They don't make 'em like they used to!

November was a no-spend month here in the Technobilly household.  How did we do?  Absolutely flippin' terrible!!  Well I'm a sucker for anything old/vintage and I have a thing for vintage textiles and historical clothing etc... so.... (I'm trying to justify it here)... when I saw this on ebay....

I just couldn't resist...  And it was only £25 (only) but then I waited two weeks for delivery because the snow held up the courier. 

She (yes it's female) came out of the Kilbowie (Clydebank) factory in Scotland between July and December of 1911.  That makes her just shy of 100 years old.  How do I know?  Well there is a serial number on her and you can look it up on the Singer website here.

She arrived very dirty and very smelly having been forgotten in someone's attic for the last 30 years or so.  I carefully took her apart and cleaned each piece as best I could with some WD40 and a soft cloth. 

The hand wheel was stuck fast and I haven't been able to get that apart but I did the best I could. 

Some of the decals were damaged, before she arrived at me I might add, but I don't mind.  I haven't bought her as an ornament, she is for using.

I do have two electric sewing machines, one for regular sewing and an overlocker for finishing edges so they don't fray.  But I think its important to be able to do stuff without electricity - I don't like being dependant upon the national grid for everything.

The rubber ring on the bobbin winder was perished beyond use so I sent BillySteve off to the sewing machine centre in our local town to get a new one.  I gave him a bobbin too since although the machine came with four of them ready wound I wondered if it would be possible to get replacements if anything happened to them. 

The machine has a 'vibrating shuttle' which I had never seen before but it looks really cool!  

I honestly expected him to come back saying that the people in the shop laughed at him, but no, he returned with two new bobbins and a new ring for the winder.  I was ecstatic.

Once cleaned and back together again I faced the tricky problem of threading it up ready to sew.

The top thread was simple enough, it's almost identical to modern machines but I had never used a shuttle bobbin before so the bottom thread was going to pose a real problem.

Luckily the Singer website offer free downloadable machine manuals, but I had my doubts as to whether they would have the book for the same model as my machine.  They did!  I was able to print out the manual and follow the instructions for threading.  It was really simple and worked first time and then I began to sew..........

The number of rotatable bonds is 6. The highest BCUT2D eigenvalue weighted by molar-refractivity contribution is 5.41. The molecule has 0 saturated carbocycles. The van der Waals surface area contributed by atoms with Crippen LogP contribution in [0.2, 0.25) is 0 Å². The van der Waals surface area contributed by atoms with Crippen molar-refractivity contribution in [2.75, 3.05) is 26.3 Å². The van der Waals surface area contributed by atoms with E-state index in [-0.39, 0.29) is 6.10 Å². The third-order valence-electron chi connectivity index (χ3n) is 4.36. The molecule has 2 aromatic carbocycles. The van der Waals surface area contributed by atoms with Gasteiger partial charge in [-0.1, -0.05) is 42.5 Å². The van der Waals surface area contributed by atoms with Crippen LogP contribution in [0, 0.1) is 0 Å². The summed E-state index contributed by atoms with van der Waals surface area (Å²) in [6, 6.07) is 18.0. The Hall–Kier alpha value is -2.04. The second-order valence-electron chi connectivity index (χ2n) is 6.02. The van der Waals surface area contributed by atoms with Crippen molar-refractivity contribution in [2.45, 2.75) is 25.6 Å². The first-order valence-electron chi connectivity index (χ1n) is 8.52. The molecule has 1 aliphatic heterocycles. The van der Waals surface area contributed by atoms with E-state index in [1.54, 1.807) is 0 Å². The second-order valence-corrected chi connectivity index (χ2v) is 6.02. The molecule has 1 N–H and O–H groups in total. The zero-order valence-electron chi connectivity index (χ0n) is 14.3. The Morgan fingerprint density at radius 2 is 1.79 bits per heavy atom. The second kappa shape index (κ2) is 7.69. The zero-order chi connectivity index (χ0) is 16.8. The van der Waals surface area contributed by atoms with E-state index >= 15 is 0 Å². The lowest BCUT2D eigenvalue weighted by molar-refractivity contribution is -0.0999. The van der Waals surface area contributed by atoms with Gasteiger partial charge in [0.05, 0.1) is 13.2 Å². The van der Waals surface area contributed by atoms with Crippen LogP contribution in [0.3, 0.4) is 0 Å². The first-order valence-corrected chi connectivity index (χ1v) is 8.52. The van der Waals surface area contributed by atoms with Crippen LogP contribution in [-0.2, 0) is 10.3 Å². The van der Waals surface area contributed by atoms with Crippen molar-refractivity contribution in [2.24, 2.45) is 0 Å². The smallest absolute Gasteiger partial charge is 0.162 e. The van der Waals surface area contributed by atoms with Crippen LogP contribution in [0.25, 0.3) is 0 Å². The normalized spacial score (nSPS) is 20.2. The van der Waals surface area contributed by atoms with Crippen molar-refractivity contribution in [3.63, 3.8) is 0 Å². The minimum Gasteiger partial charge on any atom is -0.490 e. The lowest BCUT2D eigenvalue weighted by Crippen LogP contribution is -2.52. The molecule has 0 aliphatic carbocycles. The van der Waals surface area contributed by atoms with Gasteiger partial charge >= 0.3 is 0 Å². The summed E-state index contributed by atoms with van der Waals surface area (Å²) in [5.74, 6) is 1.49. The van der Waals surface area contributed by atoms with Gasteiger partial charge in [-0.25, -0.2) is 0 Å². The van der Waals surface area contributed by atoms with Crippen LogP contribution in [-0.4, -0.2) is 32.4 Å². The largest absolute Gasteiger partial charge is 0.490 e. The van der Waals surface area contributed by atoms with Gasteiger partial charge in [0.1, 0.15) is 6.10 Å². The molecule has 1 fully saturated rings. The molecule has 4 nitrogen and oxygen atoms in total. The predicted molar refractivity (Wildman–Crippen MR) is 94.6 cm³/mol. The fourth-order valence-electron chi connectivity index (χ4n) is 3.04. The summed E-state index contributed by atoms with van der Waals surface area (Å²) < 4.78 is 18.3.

What a lovely sound it makes... a sort of machine purring with a slightly metallic jingle.  I loved it, the whole feel of it, the romance of using such an old piece of machinery that has sewed it's way through two world wars.  I am also impressed with the stitch quality... beautiful and even. 

And it is amazing really in our throwaway world that a 100 year old machine is still functioning so well after only a little cleaning (I haven't even oiled the machine yet)

- and even more amazing that you can still buy the parts to fit it!  Am I easily impressed or just totally bonkers?


  1. WOWOWWOWOWOWOWOWWOWEEEEEE! Jane .. she is BEEEEEEEAUTIFUL!!!!! Gorgeous.. much more so than I expected! You lucky DEVIL! The decals are brilliant considering her age (don't get WD40 on them though)..

    I am so happy with my new girls too ... They are sooo much nicer to use than the modern machines, thgouh I really dont think I would be without my overlocker ..

    Sigh .. happy days!


  2. Have you seen the window displays of the "AllSaints Spitalfields" Chain of clothing shops?

    I think you'll be impressed...

  3. Oh My Mr Cyberkim... I just googled it and wowee... what a wonderful window display. I am, as you surmised, impressed.

  4. All m'lady's work is done on manual machines. We found one of these in Poverty Aid in Leeds recently. It cost about twice as much but in fairness came in far better condition and is from 1898!

    The other one is her treadle number, both of them are from the late 1800's.

    You look like you have done a good job getting her up and running again.

    Without this being patronising, good on you. There aren't enough women that will tackle something like that and it is often not as hard as you would think.

    I fully applaud the 'not reliant on the grid' mentallity as well, I reckon within 5 years we could be facing rolling black outs if things don't change.

    We got the daughter started on sewing in the last few weeks since the aquisition, bless but she couldn't reach the treadle!

    I'll finish by repeating they don't make them like that anymore. I'll wager that your electric machines are mainly plastic, and would be amazed if they are still going strong at 100 years old.


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